justin.fletcher at ntlworld.com
Mon Dec 17 06:05:49 PST 2001
In message <ee424eea4a.kbracey at kbracey.cam.pace.co.uk>
Kevin Bracey <kevin.bracey at pace.co.uk> wrote:
> In message <f82f48ea4a.Justin at gerph.movspclr.co.uk>
> Justin Fletcher <justin.fletcher at ntlworld.com> wrote:
> > AIUI, you can't identify that you're in an interrupt though.
> > For example, BufferManager triggered on interrupt, issues OS_UpCall
> > triggering UpCallV, and the first that happens is that you end up in SVC
> > mode (not IRQ mode) and have no idea that you came from IRQ mode. And you
> > can't backtrack the stack to find the old PSR, because there might be
> > post-trap handlers present.
> Regardless of the rest of this discussion, it IS possible to know you're in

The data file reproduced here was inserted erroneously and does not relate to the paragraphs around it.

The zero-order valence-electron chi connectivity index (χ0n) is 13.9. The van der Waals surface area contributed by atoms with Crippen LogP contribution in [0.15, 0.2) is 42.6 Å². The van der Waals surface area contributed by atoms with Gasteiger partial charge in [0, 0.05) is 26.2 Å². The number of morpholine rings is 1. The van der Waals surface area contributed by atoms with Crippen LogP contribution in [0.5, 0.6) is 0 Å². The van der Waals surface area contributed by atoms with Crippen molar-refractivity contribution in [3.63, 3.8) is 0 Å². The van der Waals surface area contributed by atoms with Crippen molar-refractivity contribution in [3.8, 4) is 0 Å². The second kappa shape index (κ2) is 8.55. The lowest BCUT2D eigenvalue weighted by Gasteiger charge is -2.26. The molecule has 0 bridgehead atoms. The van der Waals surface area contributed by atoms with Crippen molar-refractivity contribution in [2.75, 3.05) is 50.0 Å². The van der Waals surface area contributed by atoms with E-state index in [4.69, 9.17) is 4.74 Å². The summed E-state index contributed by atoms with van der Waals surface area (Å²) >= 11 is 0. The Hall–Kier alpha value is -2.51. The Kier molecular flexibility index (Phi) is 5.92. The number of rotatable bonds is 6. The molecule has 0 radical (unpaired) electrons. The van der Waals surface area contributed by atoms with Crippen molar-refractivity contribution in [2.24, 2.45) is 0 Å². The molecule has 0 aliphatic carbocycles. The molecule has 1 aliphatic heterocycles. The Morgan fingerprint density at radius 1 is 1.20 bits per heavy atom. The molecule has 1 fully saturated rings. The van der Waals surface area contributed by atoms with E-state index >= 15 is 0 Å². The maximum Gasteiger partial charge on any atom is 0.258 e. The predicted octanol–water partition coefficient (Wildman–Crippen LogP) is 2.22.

> an interrupt. There's a semi-public location in zero-page (I think it was at
> least documented in the Arthur PRMs) called the interrupt semaphore - it's a
> frame pointer pointing at the innermost interrupt on the IRQ stack, or zero
> if not in an interrupt. Location &108.
> I'd personally have no problem with supervisor mode code peeking this
I dislike any part of zero page being public, so didn't mention it - I don't
consider it part of the public API really. Matter of opinion, I guess.
> Otherwise, you'll just have to only deal with UpCalls you know, or rely on
> no-one else being silly enought to call UpCall from interrupt routines, and
> have special behaviour for the known bad cases.
Well, even that won't help you, because the code that was handling your
upcalls has vanished when the Wimp paged the task out.
... Eyes to the heavens, screaming at the sky;
Trying to send you messages, but choking on goodbye.
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